Newly qualified senior technician Chris Underwood was appointed to be technician in charge at ZLW. He had begun his five years of technical training in 1965 at the same station (see The Life of a Junior Technician at ZLW).
The transmitter I am checking in the photo above is a Redifon which was owned by the Navy and line-controlled from the old Defence Building where the Ministry of Economic Development is now housed. The Redifon was one of my favourite transmitters, it was easy to work on and very reliable.
I was not working at ZLW when the Redifon was installed but it raised a lot of interest at the time as it was the first TX that used coaxial cable instead of open wire feeders. It was unpacked and installed by an installation team, the senior member of which was keen on bonfires. With the TX in place but not yet wired up he decided that all the packing material should be burned on site and this was duly done.
Later, when the transmitter was connected to the mains and all the control cables wired up, the last thing was to install the coax feed cable and connect the TX to an antenna. The coax was run but no suitable connector to attach it to the TX could be found. The Navy was contacted and after checking their records advised that the connector had been packed with the TX. The ashes of the bonfire were raked through and, sure enough, the remnants of one very expensive connector were found.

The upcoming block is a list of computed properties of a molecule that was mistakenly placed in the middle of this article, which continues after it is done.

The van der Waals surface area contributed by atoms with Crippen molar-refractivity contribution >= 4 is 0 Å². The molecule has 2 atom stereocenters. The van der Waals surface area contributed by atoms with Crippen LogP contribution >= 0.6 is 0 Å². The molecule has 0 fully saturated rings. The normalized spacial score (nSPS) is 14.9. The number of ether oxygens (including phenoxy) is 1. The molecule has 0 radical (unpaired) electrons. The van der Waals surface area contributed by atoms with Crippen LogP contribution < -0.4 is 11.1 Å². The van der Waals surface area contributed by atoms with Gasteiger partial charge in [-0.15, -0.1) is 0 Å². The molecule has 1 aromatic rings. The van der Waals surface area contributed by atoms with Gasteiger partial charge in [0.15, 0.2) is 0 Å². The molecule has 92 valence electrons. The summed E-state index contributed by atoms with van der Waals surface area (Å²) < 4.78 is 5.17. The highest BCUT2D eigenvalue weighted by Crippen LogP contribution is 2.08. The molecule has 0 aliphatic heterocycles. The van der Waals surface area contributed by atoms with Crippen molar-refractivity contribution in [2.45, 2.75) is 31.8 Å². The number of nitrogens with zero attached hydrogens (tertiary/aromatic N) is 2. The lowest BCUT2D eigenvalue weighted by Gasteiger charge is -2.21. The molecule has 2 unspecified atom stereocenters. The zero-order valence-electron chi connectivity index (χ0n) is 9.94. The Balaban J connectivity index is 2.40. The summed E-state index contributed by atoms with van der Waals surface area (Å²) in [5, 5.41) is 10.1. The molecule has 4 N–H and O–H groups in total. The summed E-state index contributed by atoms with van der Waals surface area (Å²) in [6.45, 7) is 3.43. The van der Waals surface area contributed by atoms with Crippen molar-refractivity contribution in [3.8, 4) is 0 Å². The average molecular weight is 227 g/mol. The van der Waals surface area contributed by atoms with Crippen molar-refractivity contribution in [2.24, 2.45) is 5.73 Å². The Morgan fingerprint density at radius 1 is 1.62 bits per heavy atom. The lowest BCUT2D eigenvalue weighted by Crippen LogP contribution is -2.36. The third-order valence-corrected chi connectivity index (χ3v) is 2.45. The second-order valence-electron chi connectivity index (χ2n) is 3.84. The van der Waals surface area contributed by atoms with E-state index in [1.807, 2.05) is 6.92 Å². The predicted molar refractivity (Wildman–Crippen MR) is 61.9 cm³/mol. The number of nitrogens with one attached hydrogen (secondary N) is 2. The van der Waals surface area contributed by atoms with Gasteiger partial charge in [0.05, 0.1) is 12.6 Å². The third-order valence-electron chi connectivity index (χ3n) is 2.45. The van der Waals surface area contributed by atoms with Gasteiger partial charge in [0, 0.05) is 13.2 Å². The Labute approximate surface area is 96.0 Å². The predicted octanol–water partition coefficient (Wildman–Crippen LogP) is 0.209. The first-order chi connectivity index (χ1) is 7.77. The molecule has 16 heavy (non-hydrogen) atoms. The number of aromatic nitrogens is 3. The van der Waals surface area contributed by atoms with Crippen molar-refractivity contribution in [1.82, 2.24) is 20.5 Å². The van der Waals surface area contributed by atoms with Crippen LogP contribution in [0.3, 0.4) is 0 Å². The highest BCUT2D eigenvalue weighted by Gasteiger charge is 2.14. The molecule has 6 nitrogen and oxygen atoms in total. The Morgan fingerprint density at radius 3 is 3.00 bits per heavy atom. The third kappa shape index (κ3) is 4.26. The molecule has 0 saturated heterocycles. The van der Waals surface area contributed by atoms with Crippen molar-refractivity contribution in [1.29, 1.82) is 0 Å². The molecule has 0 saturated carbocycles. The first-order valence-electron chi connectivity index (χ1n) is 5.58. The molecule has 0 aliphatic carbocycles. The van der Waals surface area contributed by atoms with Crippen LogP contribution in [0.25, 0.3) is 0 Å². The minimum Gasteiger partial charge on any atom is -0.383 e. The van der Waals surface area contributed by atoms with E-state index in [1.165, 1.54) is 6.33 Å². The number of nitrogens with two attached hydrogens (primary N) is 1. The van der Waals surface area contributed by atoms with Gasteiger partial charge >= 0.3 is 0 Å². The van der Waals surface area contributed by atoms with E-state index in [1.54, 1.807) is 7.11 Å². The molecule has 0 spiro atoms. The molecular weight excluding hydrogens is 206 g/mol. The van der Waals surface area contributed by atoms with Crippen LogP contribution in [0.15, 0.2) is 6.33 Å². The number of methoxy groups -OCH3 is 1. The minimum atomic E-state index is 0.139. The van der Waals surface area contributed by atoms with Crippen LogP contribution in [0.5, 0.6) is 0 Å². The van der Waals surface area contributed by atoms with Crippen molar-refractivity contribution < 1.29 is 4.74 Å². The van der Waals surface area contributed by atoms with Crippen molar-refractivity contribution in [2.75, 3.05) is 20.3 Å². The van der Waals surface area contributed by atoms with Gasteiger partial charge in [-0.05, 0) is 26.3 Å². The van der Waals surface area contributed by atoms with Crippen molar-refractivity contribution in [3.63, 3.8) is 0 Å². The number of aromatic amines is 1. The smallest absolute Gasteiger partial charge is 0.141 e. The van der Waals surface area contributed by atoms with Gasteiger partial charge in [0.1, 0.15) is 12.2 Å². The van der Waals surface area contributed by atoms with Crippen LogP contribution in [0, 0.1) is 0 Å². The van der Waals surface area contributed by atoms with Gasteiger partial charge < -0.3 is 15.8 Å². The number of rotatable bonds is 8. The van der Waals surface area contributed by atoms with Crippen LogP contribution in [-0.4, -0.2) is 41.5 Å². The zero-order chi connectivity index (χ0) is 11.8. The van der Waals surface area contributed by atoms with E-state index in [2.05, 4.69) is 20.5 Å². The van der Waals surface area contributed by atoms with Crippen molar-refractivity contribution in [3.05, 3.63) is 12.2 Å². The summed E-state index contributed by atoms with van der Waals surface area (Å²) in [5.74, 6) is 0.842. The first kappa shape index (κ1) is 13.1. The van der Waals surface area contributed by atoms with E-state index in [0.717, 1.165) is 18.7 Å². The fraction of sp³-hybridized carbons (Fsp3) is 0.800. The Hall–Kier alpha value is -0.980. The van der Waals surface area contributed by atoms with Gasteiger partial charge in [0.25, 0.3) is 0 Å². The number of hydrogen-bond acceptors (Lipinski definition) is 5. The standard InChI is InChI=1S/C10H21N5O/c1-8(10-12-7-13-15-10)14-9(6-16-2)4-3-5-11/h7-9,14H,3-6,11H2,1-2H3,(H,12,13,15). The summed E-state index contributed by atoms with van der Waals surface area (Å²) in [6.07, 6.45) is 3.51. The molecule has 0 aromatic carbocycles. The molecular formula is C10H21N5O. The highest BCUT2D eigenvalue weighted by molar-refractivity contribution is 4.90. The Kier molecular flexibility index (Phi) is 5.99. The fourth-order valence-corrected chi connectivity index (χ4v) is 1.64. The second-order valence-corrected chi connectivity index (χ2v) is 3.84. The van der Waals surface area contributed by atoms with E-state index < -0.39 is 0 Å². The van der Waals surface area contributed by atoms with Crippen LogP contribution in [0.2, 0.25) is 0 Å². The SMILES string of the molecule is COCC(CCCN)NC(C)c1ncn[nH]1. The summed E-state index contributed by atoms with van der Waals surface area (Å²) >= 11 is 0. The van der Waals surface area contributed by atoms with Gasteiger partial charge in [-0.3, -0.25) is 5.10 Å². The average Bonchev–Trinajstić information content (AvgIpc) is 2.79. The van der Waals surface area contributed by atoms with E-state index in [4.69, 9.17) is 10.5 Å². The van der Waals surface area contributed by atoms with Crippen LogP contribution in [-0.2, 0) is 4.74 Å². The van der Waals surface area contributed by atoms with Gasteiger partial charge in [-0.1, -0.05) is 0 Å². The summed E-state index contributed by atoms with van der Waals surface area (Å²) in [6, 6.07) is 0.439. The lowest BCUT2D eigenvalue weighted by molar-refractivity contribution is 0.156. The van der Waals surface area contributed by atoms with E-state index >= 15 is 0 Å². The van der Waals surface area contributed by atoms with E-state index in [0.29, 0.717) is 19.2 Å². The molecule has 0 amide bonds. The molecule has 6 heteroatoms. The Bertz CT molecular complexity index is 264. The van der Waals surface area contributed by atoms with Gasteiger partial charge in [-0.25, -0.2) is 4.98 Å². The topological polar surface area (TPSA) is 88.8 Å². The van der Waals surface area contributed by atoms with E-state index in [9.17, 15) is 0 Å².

– Chris Underwood, December 2016
Also in 1970, technician Bill Jacob was seconded from Head Office to install new JRC single sideband transmitters at ZLW.
When ZLW was dismantled this Nautel transmitter was given to the Radio Reading Service as a standby for their 3935 kHz transmitter. The service no longer operates on shortwave, and the Nautel has found a happy home in Ralph’s ham shack.